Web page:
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 Table of Contents  
PHOTO ESSAY
Year : 2021  |  Volume : 1  |  Issue : 3  |  Page : 391-392

Corneal ring infiltrate in fungal keratitis


1 Department of Cornea and Refractive Surgery, Medical Research Foundation, Sankara Nethralaya, Chennai, Tamil Nadu, India
2 Vision Research Foundation, Sankara Nethralaya, Chennai, Tamil Nadu, India

Date of Submission24-Aug-2020
Date of Acceptance02-Mar-2021
Date of Web Publication02-Jul-2021

Correspondence Address:
Dr. Meena Lakshmipathy
Department of Cornea and Refractive Surgery, Medical Research Foundation, Sankara Nethralaya, 18, College Road, Chennai - 600 006, Tamil Nadu
India
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Source of Support: None, Conflict of Interest: None


DOI: 10.4103/ijo.IJO_2756_20

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  Abstract 


Keywords: Corneal ulcer, keratitis, ring infiltrate, Wessely ring


How to cite this article:
Agarwal M, Anand AR, Lakshmipathy M. Corneal ring infiltrate in fungal keratitis. Indian J Ophthalmol Case Rep 2021;1:391-2

How to cite this URL:
Agarwal M, Anand AR, Lakshmipathy M. Corneal ring infiltrate in fungal keratitis. Indian J Ophthalmol Case Rep [serial online] 2021 [cited 2021 Jul 28];1:391-2. Available from: https://www.ijoreports.in/text.asp?2021/1/3/391/320011



Corneal ring infiltrate is noted in a variety of microbial keratitis. It can be infectious or sterile. Infectious rings contain a viable microorganism, whereas noninfectious rings are the result of immunologic type-3 hypersensitivity responses to confounding agents.[1]

An apparently healthy 28-year-old man presented with left eye 2 mm x 2 mm central infiltrate with epithelial defect surrounded by 4 mm x 4 mm ring infiltrate with smooth margins [Figure 1]a. Though there was a clinical suspicion of Acanthamoeba keratitis (AK), corneal scraping from the central ulcerated area showed the presence of fungal filaments [Figure 1]b. The patient was started on ½ hourly 5% natamycin eyedrops and 2% homatropine hydrobromide twice daily. Resolution was noticed after 2 weeks of therapy.
Figure 1: (a): Slit-lamp photograph of the left eye in diffuse illumination showing 2 mm × 2 mm central infiltrate with epithelial defect surrounded by 4 mm × 4 mm ring infiltrate with smooth margins and surrounding stromal edema. (b): KOH-Calcofluor white staining showing septate fungal filaments in the direct smear of the corneal scraping at 40 × magnification

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  Discussion Top


Though considered pathognomic of AK, ring infiltrates are seen in about 30% cases of AK, 5% cases of fungal keratitis, and 4% cases of bacterial keratitis.[2] Clinical differentiation of infective from sterile ring is difficult, but sterile rings usually have smooth borders with clearing between ring and central infiltrate without overlying epithelial defect, as noted in our case.

In AK, the ring is stromal in a location containing amoebic cysts and polymorphonuclear leukocytes.[3] Bacterial ring infiltrates form when endo/exotoxins damage the host cells attracting inflammatory cells toward immune-complexes. Noninfectious rings (Wessely ring) form due to type-3 hypersensitivity response leading to aggregation of polymorphonuclear leukocytes at area of antigen-antibody complex, leaving a clear space between the visible ring and central infiltrate. Our case had a similar presentation. Wessely ring is reported to form in fungal keratitis, Herpes simplex, Varicella zoster, Microsporidium, and Mycobacteria. Sterile rings are also reported with drug Perifosine, topical anesthetic abuse, Behcet's Disease, contact-lens overwear, recurrent corneal erosions, post-refractive surgery, and corneal-crosslinking.[1]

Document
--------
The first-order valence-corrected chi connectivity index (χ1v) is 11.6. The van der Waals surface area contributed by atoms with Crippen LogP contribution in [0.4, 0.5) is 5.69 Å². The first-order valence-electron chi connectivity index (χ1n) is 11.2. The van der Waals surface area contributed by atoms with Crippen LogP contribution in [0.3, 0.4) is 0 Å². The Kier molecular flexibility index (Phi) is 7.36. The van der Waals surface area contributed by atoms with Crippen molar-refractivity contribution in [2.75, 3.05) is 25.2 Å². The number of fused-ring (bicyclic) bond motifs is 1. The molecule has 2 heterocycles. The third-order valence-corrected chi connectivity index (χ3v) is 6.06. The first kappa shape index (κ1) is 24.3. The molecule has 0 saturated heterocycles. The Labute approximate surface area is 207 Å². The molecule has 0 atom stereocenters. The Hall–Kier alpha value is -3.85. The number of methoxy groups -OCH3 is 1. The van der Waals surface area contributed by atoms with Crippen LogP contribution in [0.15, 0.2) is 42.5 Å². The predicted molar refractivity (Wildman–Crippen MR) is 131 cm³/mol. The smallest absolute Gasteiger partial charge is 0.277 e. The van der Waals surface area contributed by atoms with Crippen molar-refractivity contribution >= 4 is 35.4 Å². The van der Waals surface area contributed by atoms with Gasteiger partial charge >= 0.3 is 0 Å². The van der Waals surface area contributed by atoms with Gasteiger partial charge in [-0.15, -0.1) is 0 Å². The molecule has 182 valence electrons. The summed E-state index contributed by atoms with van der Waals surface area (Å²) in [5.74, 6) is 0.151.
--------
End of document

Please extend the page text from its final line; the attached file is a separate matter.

Clinical suspicion of a disease with ring infiltrate should be correlated with microbiology for a definite diagnosis. Even though in our case, suspicion was of AK, the microbiology proved it to be fungal keratitis.

Declaration of patient consent

The authors certify that they have obtained all appropriate patient consent forms. In the form the patient(s) has/have given his/her/their consent for his/her/their images and other clinical information to be reported in the journal. The patients understand that their names and initials will not be published and due efforts will be made to conceal their identity, but anonymity cannot be guaranteed.

Financial support and sponsorship

Nil.

Conflicts of interest

There are no conflicts of interest.



 
  References Top

1.
Barash A, Chou TY. Moraxella atlantae keratitis presenting with an infectious ring ulcer. Am J Ophthalmol Case Rep 2017;7:62-5.  Back to cited text no. 1
    
2.
Mascarenhas J, Lalitha P, Prajna NV, Srinivasan M, Das M, D'Silva SS, et al. Acanthamoeba, fungal, and bacterial keratitis: A comparison of risk factors and clinical features. Am J Ophthalmol 2014;157:56-62.  Back to cited text no. 2
    
3.
Theodore FH, Jakobiec FA, Juechter KB, Ma P, Troutman RC, Pang PM, et al. The diagnostic value of a ring infiltrate in acanthamoebic keratitis. Ophthalmology 1985;92:1471-9.  Back to cited text no. 3
    


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